125.350 principles of option pricing

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125.350 principles of option pricing
2013-06-19 06:38:22
principles option pricing

week 3
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  1. Minimum value of a CALL
    • For ANY call:
    • C(S0,T,X) ≥ 0

    • For AMERICAN calls:
    • C(S0,T,X) ≥ Max(0, S0 - X)
  2. Time value of an American call
    Difference between the call price and the intrinsic value

    Reflects what traders are willing to pay for the uncertainty of the underlying stock
  3. Maximum Value of a Call
    C(S0,T,X) ≤ S0

    Maximum value of a call is the price of the stock
  4. Value of a Call at Expiration
    C(S0,T,X) = Max(0,ST-X)

    At expiration, call option is worth the intrinsic value (Rule holds for both types of options)
  5. Effect of Time to Expiration
    Ca(S0,T2,X) ≥ Ca(S0,T1,X)

    A longer-lived American call must always be worth at least as much as a short-lived American call with the same terms
  6. Deep-in-the-money and deep-out-of-the-money for a CALL
    Deep-in-the-money is when the stock price is very high (time-value likely low)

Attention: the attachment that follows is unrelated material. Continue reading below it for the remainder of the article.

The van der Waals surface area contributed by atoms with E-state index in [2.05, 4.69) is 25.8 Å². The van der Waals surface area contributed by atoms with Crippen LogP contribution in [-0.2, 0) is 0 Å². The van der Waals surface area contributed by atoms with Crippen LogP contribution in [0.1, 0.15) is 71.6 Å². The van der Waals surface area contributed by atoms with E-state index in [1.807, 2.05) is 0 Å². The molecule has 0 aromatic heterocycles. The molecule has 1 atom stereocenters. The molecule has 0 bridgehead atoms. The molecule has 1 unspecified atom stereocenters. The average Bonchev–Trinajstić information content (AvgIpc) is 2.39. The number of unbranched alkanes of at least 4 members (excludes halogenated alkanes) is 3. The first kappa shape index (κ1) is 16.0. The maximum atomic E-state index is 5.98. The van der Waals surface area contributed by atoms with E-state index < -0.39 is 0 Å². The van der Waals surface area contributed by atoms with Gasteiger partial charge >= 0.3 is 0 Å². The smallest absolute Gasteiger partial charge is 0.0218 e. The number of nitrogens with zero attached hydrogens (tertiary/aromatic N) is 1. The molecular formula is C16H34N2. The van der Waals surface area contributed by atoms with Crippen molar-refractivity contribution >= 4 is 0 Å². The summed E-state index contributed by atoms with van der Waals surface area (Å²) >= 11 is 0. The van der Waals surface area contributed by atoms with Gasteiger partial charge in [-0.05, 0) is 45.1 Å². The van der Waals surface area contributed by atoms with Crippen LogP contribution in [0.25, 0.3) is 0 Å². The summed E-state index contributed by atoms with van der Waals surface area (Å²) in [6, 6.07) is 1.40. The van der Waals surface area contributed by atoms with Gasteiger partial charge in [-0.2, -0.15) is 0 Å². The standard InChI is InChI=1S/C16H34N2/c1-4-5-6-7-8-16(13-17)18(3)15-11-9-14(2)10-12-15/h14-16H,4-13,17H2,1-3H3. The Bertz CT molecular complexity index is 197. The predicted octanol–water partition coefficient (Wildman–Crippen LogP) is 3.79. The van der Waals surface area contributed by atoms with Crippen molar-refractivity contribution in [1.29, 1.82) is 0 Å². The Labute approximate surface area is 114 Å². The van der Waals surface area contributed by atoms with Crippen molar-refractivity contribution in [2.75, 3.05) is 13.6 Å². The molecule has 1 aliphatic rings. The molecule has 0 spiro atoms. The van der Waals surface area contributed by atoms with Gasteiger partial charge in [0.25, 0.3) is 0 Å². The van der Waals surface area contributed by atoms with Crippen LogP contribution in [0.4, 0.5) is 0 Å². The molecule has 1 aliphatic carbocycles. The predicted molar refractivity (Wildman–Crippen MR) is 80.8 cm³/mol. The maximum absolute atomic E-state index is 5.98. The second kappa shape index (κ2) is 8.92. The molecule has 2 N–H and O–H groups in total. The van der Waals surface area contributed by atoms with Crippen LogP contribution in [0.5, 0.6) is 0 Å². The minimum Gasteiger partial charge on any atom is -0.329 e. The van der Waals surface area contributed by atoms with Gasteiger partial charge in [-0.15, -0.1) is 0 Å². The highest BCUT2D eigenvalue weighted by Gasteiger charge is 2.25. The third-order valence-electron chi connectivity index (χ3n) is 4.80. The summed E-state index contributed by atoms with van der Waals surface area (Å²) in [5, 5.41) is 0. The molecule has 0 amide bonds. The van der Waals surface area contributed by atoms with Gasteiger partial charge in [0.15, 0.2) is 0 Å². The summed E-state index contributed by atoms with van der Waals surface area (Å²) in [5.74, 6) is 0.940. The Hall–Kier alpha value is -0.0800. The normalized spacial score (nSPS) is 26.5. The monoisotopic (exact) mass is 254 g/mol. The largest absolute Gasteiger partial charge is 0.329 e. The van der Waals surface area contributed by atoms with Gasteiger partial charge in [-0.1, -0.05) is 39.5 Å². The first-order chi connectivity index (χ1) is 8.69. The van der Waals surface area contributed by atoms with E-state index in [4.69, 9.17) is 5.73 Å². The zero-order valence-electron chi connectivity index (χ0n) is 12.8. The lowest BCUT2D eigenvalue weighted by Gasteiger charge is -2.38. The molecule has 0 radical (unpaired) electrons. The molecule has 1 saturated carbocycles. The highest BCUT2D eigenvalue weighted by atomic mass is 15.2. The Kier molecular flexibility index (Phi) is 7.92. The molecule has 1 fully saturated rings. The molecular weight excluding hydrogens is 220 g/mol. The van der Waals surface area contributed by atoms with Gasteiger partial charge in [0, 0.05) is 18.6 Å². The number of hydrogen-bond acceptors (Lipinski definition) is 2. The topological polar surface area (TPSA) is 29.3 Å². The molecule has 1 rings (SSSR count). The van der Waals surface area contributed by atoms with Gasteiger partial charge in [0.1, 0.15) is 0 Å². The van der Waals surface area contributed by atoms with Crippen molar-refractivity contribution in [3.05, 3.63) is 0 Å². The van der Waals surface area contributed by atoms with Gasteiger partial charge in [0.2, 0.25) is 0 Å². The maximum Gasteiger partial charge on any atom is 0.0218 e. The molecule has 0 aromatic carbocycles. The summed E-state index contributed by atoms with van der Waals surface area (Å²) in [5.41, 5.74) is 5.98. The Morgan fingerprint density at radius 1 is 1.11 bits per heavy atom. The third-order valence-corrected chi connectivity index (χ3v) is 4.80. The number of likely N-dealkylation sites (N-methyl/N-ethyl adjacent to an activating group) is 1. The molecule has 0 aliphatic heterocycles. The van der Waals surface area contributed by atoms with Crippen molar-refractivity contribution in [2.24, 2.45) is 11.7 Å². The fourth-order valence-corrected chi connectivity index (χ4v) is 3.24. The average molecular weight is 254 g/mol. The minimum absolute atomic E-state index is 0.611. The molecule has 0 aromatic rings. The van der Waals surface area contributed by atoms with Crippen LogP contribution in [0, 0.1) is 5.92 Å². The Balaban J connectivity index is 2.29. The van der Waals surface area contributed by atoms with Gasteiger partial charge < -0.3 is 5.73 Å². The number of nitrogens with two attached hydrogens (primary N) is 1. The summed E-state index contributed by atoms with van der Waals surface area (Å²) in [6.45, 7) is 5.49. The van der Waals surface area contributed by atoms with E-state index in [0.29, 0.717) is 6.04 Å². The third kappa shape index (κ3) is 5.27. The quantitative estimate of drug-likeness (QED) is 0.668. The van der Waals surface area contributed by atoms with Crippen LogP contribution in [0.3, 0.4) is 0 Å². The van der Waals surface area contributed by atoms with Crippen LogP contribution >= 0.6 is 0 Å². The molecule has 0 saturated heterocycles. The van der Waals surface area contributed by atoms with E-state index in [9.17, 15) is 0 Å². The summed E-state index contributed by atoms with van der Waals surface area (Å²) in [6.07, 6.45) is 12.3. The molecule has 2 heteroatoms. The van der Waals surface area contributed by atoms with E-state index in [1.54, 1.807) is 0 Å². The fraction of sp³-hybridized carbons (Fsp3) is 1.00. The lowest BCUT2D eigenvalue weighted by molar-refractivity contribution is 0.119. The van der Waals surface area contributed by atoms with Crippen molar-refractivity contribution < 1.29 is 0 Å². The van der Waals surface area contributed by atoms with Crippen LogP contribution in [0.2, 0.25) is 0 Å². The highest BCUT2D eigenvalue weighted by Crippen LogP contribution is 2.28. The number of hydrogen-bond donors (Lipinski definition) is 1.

Deep-out-of-the-money is when the stock price is very low (time value likely high)
  7. Effect of Exercise Price
    Effect on Option Value
    Ce(S0,T,X1) ≥ Ce(S0,T,X2)

    -The price of European (and American) call must be at least as high as price of an otherwise identical European (or American) call with a higher exercise price
  8. American Call versus European Call
    Ca(S0,T,X) ≥ Ce(S0,T,X)

    -An american call will be at least as valuable as a European call with the same value
  9. Minimum Value of a Put
    • FOR ANY PUT:
    • P(S0,T,X) ≥ 0

    • For American Put:
    • Pa(S0,T,X) ≥ Max(0,X - S0)

    Because a put option need not be exercised, it's minimum value is zero